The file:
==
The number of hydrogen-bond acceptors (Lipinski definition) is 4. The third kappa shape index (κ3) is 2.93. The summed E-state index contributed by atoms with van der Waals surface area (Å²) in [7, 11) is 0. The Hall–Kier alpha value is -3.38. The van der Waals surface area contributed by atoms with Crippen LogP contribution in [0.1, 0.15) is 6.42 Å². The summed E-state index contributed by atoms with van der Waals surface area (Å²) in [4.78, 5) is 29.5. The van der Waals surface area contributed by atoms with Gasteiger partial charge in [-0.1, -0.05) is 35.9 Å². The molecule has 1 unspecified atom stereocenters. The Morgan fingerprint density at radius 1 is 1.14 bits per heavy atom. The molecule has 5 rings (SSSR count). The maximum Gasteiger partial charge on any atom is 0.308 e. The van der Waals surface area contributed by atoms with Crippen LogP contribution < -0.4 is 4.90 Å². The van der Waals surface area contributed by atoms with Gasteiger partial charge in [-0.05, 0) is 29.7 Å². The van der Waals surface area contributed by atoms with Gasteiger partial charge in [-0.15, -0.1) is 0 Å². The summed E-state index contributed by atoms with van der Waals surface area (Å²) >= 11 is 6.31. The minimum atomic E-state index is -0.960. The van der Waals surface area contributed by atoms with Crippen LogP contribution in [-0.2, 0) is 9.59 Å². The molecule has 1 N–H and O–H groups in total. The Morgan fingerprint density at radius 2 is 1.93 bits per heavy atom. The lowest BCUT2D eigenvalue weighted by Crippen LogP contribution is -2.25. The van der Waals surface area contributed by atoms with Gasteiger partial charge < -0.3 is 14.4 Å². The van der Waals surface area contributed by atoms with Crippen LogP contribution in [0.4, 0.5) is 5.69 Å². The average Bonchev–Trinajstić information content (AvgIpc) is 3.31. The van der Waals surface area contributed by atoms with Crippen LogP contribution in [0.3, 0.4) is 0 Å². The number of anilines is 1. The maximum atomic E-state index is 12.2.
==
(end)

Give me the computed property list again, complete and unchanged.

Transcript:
The number of hydrogen-bond acceptors (Lipinski definition) is 4. The third kappa shape index (κ3) is 2.93. The summed E-state index contributed by atoms with van der Waals surface area (Å²) in [7, 11) is 0. The Hall–Kier alpha value is -3.38. The van der Waals surface area contributed by atoms with Crippen LogP contribution in [0.1, 0.15) is 6.42 Å². The summed E-state index contributed by atoms with van der Waals surface area (Å²) in [4.78, 5) is 29.5. The van der Waals surface area contributed by atoms with Gasteiger partial charge in [-0.1, -0.05) is 35.9 Å². The molecule has 1 unspecified atom stereocenters. The Morgan fingerprint density at radius 1 is 1.14 bits per heavy atom. The molecule has 5 rings (SSSR count). The maximum Gasteiger partial charge on any atom is 0.308 e. The van der Waals surface area contributed by atoms with Crippen LogP contribution < -0.4 is 4.90 Å². The van der Waals surface area contributed by atoms with Gasteiger partial charge in [-0.05, 0) is 29.7 Å². The van der Waals surface area contributed by atoms with Gasteiger partial charge in [-0.15, -0.1) is 0 Å². The summed E-state index contributed by atoms with van der Waals surface area (Å²) >= 11 is 6.31. The minimum atomic E-state index is -0.960. The van der Waals surface area contributed by atoms with Crippen LogP contribution in [-0.2, 0) is 9.59 Å². The molecule has 1 N–H and O–H groups in total. The Morgan fingerprint density at radius 2 is 1.93 bits per heavy atom. The lowest BCUT2D eigenvalue weighted by Crippen LogP contribution is -2.25. The van der Waals surface area contributed by atoms with Gasteiger partial charge < -0.3 is 14.4 Å². The van der Waals surface area contributed by atoms with Crippen LogP contribution in [0.4, 0.5) is 5.69 Å². The average Bonchev–Trinajstić information content (AvgIpc) is 3.31. The van der Waals surface area contributed by atoms with Crippen LogP contribution in [0.3, 0.4) is 0 Å². The number of anilines is 1. The maximum atomic E-state index is 12.2.